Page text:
Electric potential difference at the ends of a resistor

  • #1

greg_rack

Gold Member
363
79
So, having two parallel resistor ##R_{1}## and ##R_{2}## , the current flowing through the equivalent one will be ##I_{eq}=I_{1}+I_{2}##.
Now, it comes the point I'm not totally getting: why is ##V_{eq}=V_{1}=V_{2}##? These V's are the difference of potential measured between which points?

IMG_8058.JPGreferring to this ugly image representing the two parallel resistors:
is ##V_{1}=V_{B}-V_{A}## or ##V_{1}=V_{D}-V_{A}##? Or, is ##V_{B}-V_{D}## since they're in the same conductor?
As you can see, I think I haven't clear how does potential varies after that current passes through a resistor.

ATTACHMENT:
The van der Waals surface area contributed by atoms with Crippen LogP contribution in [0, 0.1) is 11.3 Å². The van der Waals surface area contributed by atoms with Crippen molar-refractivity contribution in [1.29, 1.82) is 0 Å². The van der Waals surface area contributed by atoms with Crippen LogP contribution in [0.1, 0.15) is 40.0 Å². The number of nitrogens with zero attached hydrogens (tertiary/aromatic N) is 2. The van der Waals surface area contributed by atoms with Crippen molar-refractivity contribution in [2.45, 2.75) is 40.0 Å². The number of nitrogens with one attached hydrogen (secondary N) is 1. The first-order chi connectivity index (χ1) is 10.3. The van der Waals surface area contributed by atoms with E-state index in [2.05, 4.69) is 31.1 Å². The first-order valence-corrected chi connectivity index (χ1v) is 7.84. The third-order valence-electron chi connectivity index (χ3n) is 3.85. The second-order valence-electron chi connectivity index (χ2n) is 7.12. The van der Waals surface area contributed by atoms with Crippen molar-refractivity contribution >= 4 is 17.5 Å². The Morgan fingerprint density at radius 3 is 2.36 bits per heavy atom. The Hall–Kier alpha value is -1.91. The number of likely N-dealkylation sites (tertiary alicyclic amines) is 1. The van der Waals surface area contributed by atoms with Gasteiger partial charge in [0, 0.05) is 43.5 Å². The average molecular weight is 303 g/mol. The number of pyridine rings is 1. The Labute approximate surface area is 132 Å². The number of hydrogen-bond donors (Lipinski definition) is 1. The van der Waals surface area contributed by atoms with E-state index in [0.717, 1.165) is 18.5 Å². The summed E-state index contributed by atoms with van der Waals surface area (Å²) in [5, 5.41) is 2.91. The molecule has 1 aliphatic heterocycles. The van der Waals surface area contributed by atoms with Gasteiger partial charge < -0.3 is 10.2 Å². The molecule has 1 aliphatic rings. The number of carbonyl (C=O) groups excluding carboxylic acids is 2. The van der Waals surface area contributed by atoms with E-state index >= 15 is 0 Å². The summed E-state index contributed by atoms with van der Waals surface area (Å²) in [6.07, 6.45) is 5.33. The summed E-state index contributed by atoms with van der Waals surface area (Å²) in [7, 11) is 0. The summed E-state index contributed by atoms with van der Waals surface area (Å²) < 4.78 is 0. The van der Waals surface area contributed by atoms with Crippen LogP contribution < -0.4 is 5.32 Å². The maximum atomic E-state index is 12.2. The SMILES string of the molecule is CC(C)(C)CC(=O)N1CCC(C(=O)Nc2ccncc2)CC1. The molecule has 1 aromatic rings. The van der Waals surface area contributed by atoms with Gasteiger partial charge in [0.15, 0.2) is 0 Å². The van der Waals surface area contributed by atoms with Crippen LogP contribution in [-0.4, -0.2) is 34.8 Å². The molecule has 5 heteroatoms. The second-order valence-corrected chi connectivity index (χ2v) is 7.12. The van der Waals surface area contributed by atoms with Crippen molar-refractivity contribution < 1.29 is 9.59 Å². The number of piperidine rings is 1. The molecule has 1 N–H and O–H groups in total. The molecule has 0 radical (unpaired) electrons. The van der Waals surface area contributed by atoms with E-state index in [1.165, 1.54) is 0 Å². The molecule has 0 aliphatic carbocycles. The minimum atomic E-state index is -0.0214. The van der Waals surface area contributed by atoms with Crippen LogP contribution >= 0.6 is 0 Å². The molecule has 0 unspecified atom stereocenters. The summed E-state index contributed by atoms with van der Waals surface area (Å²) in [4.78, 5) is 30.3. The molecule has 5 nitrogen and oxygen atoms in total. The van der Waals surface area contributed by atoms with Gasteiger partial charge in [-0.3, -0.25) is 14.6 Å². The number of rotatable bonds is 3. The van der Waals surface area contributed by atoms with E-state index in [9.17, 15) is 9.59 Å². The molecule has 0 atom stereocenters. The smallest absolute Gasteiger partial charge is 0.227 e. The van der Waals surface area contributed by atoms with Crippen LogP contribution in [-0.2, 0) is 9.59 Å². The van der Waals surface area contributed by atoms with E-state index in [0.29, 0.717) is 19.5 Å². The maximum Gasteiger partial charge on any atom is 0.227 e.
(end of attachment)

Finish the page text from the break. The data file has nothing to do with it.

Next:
Answers and Replies

  • #2
Look at the circuit. By convention the straight pieces connecting the resistors (wiggly lines) are equipotentials. This means that the potential difference between any two points, which have no circuit element between them, are at the same potential.
 
  • #3
Look at the circuit. By convention the straight pieces connecting the resistors (wiggly lines) are equipotentials. This means that the potential difference between any two points, which have no circuit element between them, are at the same potential.
So, in this case, ##B## and ##C##(?)
 
  • #4
So, in this case, ##B## and ##C##(?)
Yes, and also D. You have VAB = VAC = VAD.
 
  • Like
Likes etotheipi and greg_rack
  • #5
Yes, and also D. You have VAB = VAC = VAD.
Got it, thanks!
 

Suggested for: Electric potential difference at the ends of a resistor

Back
Top